Reese Phifer, Jr., Memorial Foundation Scholarship in CCHS
Dr. Jessica Powell
The Reese Phifer Jr. Memorial Foundation Endowed Scholarship is awarded annually to promote the education of medical students at the College of Community Health Sciences/University of Alabama School of Medicine-Tuscaloosa Regional Campus. The Foundation was established by Mr. and Mrs. Reese Phifer in 1967 in memory of their son J. Reese Phifer, Jr., a student at The University of Alabama who died in 1964. The Foundation established the scholarship fund in 2014. Priority is given to current fourth-year medical students who intend to complete their residency at The University of Alabama Family Medicine Residency, which the college operates, and who have an interest in spending part of their residency training in Fayette, Alabama.

Robert E. Pieroni, MD, and Family Endowed Scholarship
Dr. Danielle Fincher
The Robert E. Pieroni, MD, and Family Endowed Scholarship was established by Dr. and Mrs. Robert Pieroni to support medical students intending to enter primary care.

Robinson part of panel focusing on concussion prevention and treatment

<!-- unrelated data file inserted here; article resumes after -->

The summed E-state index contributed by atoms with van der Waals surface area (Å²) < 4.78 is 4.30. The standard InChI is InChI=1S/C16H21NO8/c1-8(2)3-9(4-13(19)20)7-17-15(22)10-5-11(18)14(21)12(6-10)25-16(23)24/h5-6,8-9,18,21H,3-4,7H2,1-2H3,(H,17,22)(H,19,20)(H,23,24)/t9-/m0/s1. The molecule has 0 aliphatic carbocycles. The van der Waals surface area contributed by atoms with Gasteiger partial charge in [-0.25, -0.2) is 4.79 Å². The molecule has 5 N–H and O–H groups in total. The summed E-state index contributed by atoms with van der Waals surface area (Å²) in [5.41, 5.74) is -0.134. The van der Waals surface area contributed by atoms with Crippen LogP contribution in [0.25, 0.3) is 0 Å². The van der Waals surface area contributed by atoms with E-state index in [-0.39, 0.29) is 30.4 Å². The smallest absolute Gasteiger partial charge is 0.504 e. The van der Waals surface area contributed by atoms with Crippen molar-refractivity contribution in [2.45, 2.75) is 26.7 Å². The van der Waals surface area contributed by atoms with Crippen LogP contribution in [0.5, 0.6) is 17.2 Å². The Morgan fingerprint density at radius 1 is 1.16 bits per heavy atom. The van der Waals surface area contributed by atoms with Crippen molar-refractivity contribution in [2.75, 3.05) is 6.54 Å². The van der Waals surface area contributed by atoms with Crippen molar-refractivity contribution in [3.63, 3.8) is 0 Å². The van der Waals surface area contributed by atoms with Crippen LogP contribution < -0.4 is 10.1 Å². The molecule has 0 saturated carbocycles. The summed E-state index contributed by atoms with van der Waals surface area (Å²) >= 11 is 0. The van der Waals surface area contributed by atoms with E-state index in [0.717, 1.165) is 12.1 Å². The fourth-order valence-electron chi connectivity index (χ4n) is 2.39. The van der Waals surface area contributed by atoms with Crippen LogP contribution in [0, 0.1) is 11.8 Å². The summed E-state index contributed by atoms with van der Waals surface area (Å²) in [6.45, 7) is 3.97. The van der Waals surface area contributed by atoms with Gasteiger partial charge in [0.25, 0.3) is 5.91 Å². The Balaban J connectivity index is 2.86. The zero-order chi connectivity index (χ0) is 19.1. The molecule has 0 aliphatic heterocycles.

Dr. Jimmy Robinson, who holds the Endowed Chair of Sports Medicine for Family Physicians at the College of Community Health Sciences, was part of a panel discussion last month that focused on concussion prevention, diagnosis, treatment and management.

Robinson, who is also the lead team physician for UA Athletics, was joined on the University of Alabama at Birmingham panel by Dr. M. Heath Hale, lead team physician for UAB Athletics, and Dr. Siraj Abdullah, sports medicine physician for Auburn University.

“The more we learn about concussions, the more we realize what we don’t know about concussions,” Robinson said.

The panel discussion is part of ongoing efforts among researchers and medical professionals at UAB looking for answers in how to best protect the brain and treat traumatic brain injuries.